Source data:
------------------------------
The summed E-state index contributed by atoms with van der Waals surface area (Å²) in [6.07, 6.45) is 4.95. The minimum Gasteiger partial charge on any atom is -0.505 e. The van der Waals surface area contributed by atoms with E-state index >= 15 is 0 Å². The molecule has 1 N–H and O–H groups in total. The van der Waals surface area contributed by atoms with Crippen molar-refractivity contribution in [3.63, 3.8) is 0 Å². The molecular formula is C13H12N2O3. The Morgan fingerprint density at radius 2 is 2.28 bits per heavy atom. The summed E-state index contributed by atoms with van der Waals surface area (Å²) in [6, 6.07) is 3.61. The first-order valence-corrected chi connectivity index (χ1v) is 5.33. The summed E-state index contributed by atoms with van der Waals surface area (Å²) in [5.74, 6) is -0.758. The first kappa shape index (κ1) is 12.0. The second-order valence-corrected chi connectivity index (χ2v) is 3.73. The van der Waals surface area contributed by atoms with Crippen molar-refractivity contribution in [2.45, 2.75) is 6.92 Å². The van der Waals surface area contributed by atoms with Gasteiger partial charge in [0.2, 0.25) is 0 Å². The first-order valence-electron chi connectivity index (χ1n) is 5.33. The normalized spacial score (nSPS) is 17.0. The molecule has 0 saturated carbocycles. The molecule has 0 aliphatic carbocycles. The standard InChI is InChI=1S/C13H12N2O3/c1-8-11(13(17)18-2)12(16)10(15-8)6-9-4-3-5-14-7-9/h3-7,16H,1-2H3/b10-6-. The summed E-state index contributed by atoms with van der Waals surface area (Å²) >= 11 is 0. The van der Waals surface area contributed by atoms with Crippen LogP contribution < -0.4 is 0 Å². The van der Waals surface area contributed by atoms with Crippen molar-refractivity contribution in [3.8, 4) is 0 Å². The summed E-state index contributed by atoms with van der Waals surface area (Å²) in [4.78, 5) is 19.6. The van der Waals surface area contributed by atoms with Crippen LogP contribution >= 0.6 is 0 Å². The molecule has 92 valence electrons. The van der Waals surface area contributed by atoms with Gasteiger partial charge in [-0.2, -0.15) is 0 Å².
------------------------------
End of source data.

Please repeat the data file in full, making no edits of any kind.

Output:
The summed E-state index contributed by atoms with van der Waals surface area (Å²) in [6.07, 6.45) is 4.95. The minimum Gasteiger partial charge on any atom is -0.505 e. The van der Waals surface area contributed by atoms with E-state index >= 15 is 0 Å². The molecule has 1 N–H and O–H groups in total. The van der Waals surface area contributed by atoms with Crippen molar-refractivity contribution in [3.63, 3.8) is 0 Å². The molecular formula is C13H12N2O3. The Morgan fingerprint density at radius 2 is 2.28 bits per heavy atom. The summed E-state index contributed by atoms with van der Waals surface area (Å²) in [6, 6.07) is 3.61. The first-order valence-corrected chi connectivity index (χ1v) is 5.33. The summed E-state index contributed by atoms with van der Waals surface area (Å²) in [5.74, 6) is -0.758. The first kappa shape index (κ1) is 12.0. The second-order valence-corrected chi connectivity index (χ2v) is 3.73. The van der Waals surface area contributed by atoms with Crippen molar-refractivity contribution in [2.45, 2.75) is 6.92 Å². The van der Waals surface area contributed by atoms with Gasteiger partial charge in [0.2, 0.25) is 0 Å². The first-order valence-electron chi connectivity index (χ1n) is 5.33. The normalized spacial score (nSPS) is 17.0. The molecule has 0 saturated carbocycles. The molecule has 0 aliphatic carbocycles. The standard InChI is InChI=1S/C13H12N2O3/c1-8-11(13(17)18-2)12(16)10(15-8)6-9-4-3-5-14-7-9/h3-7,16H,1-2H3/b10-6-. The summed E-state index contributed by atoms with van der Waals surface area (Å²) >= 11 is 0. The van der Waals surface area contributed by atoms with Crippen LogP contribution < -0.4 is 0 Å². The van der Waals surface area contributed by atoms with Crippen molar-refractivity contribution in [3.8, 4) is 0 Å². The summed E-state index contributed by atoms with van der Waals surface area (Å²) in [4.78, 5) is 19.6. The van der Waals surface area contributed by atoms with Crippen LogP contribution >= 0.6 is 0 Å². The molecule has 92 valence electrons. The van der Waals surface area contributed by atoms with Gasteiger partial charge in [-0.2, -0.15) is 0 Å².